As August draws to a close, most of our RV Park neighbors have left. One left a couple of days early because they were concerned about their East Texas home and effects of Hurricane Isaac. I certainly hope that all is well for them. From the news it seems likely that it will be. So here at the park, we have not only a nice wide space, but now no one for two spots on our left and six spaces on our right, out our door, very nice â€“ at least for us! I understand that more are scheduled to come in for Labor Day and it will be full again.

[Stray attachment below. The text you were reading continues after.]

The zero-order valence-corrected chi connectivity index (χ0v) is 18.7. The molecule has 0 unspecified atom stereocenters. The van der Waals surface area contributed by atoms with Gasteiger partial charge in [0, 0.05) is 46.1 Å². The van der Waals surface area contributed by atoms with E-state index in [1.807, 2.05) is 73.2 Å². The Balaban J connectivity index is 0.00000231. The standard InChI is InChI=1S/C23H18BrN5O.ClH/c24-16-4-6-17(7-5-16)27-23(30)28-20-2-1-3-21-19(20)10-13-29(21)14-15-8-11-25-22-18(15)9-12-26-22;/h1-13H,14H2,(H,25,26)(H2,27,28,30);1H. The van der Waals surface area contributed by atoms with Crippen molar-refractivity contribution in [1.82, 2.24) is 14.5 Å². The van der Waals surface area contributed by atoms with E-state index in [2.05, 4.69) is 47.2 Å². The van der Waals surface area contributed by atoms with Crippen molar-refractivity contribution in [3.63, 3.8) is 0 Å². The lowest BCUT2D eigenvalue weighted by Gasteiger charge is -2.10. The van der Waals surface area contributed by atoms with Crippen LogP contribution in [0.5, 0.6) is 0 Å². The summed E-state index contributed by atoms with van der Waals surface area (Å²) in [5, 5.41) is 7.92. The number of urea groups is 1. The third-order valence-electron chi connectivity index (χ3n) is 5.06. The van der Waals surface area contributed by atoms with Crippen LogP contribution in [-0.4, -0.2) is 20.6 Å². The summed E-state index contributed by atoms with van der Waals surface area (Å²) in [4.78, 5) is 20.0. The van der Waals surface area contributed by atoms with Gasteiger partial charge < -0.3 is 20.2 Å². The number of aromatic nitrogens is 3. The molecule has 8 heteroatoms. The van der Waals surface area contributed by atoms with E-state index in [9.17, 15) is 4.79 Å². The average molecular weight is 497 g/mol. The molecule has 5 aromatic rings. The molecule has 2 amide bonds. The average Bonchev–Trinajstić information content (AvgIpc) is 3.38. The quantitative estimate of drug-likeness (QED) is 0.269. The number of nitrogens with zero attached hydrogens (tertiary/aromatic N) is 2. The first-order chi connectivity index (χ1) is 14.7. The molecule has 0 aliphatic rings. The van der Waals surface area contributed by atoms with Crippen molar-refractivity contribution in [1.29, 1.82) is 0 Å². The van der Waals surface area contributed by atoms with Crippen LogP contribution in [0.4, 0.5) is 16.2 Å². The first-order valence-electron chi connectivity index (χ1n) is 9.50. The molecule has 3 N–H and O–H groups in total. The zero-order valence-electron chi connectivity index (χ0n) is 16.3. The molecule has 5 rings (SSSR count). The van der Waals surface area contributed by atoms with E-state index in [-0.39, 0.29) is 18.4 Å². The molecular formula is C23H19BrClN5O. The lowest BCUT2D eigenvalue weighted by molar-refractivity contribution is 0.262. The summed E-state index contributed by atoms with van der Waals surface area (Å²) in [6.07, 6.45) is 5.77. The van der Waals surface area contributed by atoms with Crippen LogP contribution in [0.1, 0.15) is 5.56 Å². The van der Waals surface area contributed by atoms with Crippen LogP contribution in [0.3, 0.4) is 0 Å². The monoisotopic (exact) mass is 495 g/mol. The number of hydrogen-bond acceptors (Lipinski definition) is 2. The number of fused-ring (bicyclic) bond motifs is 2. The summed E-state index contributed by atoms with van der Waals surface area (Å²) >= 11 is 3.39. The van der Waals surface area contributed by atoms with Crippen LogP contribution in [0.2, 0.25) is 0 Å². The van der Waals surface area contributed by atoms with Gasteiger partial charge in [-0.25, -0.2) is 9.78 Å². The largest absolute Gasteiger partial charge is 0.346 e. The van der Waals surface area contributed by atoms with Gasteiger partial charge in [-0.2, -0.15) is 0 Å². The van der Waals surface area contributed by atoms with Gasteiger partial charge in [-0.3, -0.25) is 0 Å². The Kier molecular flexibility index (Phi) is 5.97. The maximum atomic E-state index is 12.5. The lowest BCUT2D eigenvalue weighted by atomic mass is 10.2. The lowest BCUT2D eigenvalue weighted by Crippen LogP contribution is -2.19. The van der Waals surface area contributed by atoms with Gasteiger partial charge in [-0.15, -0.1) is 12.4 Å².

Wednesday and Thursday were spent mostly around camp. We went to brunch with Fred and Karen. The restaurant was very nice and we each had a huge omelet. Afterwards we stopped at a couple of stores, including a fabric/craft store. They had a little bit of a number of different crafting things but primarily specialized in quilting supplies and books. Karen found a few things that she wanted, but nothing caught my attention. The next day Brady and I again were in town and we stopped at a local bead store. I did find several things there to purchase. I was very pleased and somewhat surprised at the breath of their selection. During the morning the weather is usually very nice, bright and sunny. By early afternoon clouds are rolling in and late afternoon frequently brings a thunderstorm or at least some rain. Life in the mountains.